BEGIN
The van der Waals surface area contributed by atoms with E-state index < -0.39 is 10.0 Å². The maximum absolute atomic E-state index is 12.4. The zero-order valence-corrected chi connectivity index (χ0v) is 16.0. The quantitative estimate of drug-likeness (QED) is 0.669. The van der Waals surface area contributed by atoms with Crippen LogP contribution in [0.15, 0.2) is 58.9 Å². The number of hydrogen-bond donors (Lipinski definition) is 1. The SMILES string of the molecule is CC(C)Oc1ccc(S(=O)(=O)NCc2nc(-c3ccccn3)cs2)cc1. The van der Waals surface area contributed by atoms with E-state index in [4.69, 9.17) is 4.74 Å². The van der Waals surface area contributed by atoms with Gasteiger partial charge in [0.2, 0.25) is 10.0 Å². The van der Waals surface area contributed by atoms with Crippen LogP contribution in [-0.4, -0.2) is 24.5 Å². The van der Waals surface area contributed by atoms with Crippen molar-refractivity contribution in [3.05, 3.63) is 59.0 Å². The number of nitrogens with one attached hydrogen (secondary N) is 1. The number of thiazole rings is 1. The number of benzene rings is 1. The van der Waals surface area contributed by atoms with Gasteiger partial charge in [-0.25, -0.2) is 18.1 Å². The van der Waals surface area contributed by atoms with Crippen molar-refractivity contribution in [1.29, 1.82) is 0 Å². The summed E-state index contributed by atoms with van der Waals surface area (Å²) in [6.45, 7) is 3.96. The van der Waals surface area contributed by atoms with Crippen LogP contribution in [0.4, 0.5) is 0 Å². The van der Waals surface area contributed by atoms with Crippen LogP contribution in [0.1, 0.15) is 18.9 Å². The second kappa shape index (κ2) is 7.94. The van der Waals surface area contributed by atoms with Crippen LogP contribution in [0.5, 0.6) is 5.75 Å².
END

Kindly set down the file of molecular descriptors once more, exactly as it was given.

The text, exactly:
The van der Waals surface area contributed by atoms with E-state index < -0.39 is 10.0 Å². The maximum absolute atomic E-state index is 12.4. The zero-order valence-corrected chi connectivity index (χ0v) is 16.0. The quantitative estimate of drug-likeness (QED) is 0.669. The van der Waals surface area contributed by atoms with Crippen LogP contribution in [0.15, 0.2) is 58.9 Å². The number of hydrogen-bond donors (Lipinski definition) is 1. The SMILES string of the molecule is CC(C)Oc1ccc(S(=O)(=O)NCc2nc(-c3ccccn3)cs2)cc1. The van der Waals surface area contributed by atoms with E-state index in [4.69, 9.17) is 4.74 Å². The van der Waals surface area contributed by atoms with Gasteiger partial charge in [0.2, 0.25) is 10.0 Å². The van der Waals surface area contributed by atoms with Crippen LogP contribution in [-0.4, -0.2) is 24.5 Å². The van der Waals surface area contributed by atoms with Crippen molar-refractivity contribution in [3.05, 3.63) is 59.0 Å². The number of nitrogens with one attached hydrogen (secondary N) is 1. The number of thiazole rings is 1. The number of benzene rings is 1. The van der Waals surface area contributed by atoms with Gasteiger partial charge in [-0.25, -0.2) is 18.1 Å². The van der Waals surface area contributed by atoms with Crippen molar-refractivity contribution in [1.29, 1.82) is 0 Å². The summed E-state index contributed by atoms with van der Waals surface area (Å²) in [6.45, 7) is 3.96. The van der Waals surface area contributed by atoms with Crippen LogP contribution in [0.4, 0.5) is 0 Å². The van der Waals surface area contributed by atoms with Crippen LogP contribution in [0.1, 0.15) is 18.9 Å². The second kappa shape index (κ2) is 7.94. The van der Waals surface area contributed by atoms with Crippen LogP contribution in [0.5, 0.6) is 5.75 Å².